93. 93. Record everything! Keep public records of meetings and action items. The more note-taking and note takers the better. Keep telling yourself: “If I’d known it then, I’d have acted on it then.”
  94. 94. EGOCENTRIC BIAS
  95. 95. ROSS, GREENE AND HOUSE, 1977
  96. 96. HOW MANY OF YOUR PEERS WOULD DO THIS?
  97. 97. Those who agreed to do it thought 58.3% would agree Those who did not agree to do it thought 70.3% would not agree
  98. 98. WE TEND TO THINK SOLELY FROM OUR OWN PERSPECTIVE
  99. 99. FALSE CONSENSUS EFFECT
  100. 100. WE TEND TO REMEMBER SOLELY FROM OUR OWN PERSPECTIVE
  101. 101. THINK ABOUT GROUP PROJECTS
  102. 102. WHAT IS NOODLES DOING?
  103. 103. NOODLES INFLATES YOUR ROLE IN EVENTS TO MAKE THEM EASIER TO RECALL
  104. 104. WHAT CAN YOU DO?
  105. 105. GIVE PEOPLE A PURPOSE
  106. 106. The stronger your team is – the more they identify with a common goal – the less egocentric bias will matter in the team. The stronger your company is…
  107. 107. INFORMATION BIAS
  108. 108. BARON, BEATTIE AND HERSHEY, 1988
  109. 109. A PATIENT PRESENTS WITH SYMPTOMS AND HISTORY WHICH BOTH SUGGEST GLOBOMA, WITH 80% LIKELIHOOD
  110. 110. You can do an ET scan, which will be: •Positive if the patient has flapemia •Negative if the patient has popitis •Randomly positive or negative if the patient has globoma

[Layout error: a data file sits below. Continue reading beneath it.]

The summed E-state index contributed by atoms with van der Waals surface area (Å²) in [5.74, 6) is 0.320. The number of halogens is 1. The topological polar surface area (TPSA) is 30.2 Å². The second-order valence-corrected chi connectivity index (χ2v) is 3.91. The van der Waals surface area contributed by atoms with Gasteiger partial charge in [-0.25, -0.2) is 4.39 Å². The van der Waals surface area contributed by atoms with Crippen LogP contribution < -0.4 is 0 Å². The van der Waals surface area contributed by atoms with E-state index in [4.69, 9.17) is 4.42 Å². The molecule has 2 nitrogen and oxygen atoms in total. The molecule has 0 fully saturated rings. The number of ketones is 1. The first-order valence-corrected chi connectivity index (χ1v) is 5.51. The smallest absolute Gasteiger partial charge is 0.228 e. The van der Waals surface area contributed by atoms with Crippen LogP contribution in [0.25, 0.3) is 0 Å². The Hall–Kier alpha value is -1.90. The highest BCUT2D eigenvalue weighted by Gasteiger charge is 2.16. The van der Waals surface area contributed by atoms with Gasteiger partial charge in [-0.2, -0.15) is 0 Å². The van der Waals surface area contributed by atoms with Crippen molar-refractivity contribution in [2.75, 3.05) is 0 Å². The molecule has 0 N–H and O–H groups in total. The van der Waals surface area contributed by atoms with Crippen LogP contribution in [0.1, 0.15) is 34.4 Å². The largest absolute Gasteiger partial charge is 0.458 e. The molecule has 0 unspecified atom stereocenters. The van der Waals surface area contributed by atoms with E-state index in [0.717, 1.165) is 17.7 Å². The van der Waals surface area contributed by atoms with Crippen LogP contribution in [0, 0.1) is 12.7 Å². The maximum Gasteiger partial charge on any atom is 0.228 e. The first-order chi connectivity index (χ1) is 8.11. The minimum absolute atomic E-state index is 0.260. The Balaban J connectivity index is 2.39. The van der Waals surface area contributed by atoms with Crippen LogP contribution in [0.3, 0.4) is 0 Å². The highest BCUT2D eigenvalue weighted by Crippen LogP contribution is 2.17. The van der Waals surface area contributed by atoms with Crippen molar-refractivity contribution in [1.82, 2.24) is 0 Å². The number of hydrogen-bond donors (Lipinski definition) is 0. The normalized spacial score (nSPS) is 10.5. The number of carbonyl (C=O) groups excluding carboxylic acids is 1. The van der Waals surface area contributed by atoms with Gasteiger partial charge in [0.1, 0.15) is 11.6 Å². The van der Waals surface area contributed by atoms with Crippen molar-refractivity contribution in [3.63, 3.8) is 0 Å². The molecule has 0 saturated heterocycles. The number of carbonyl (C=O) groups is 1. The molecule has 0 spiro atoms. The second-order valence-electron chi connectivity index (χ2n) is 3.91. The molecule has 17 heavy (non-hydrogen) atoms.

111. 111. SHOULD YOU DO THE ET SCAN OR NOT?
  112. 112. WHAT IS NOODLES DOING?
  113. 113. MORE INFORMATION IS MORE BETTER!
  114. 114. IT’S ALSO A FORM OF PROCRASTINATION
  115. 115. WHAT CAN YOU DO?
  116. 116. LEARN A BUNCH OF INFORMATION THEORY!
  117. 117. ... OR JUST TRY THINKING OF IT LIKE A GAME
  118. 118. BIAS BLIND SPOT
  119. 119. BIAS BIAS
  120. 120. ILLUSION OF SUPERIORITY
  121. 121. LAKE WOBEGON “Where all the women are strong, all the men are good looking, and all the children are above average."
  122. 122. University of Nebraska faculty survey, 1977 •68% rated themselves in the top 25% •More than 90% rated themselves above average
  123. 123. YOU THINK YOU ARE LESS BIASED THAN YOU ARE … AND I’VE JUST SPENT AN HOUR GIVING YOU JUSTIFICATION FOR THAT
  124. 124. WHAT CAN YOU DO?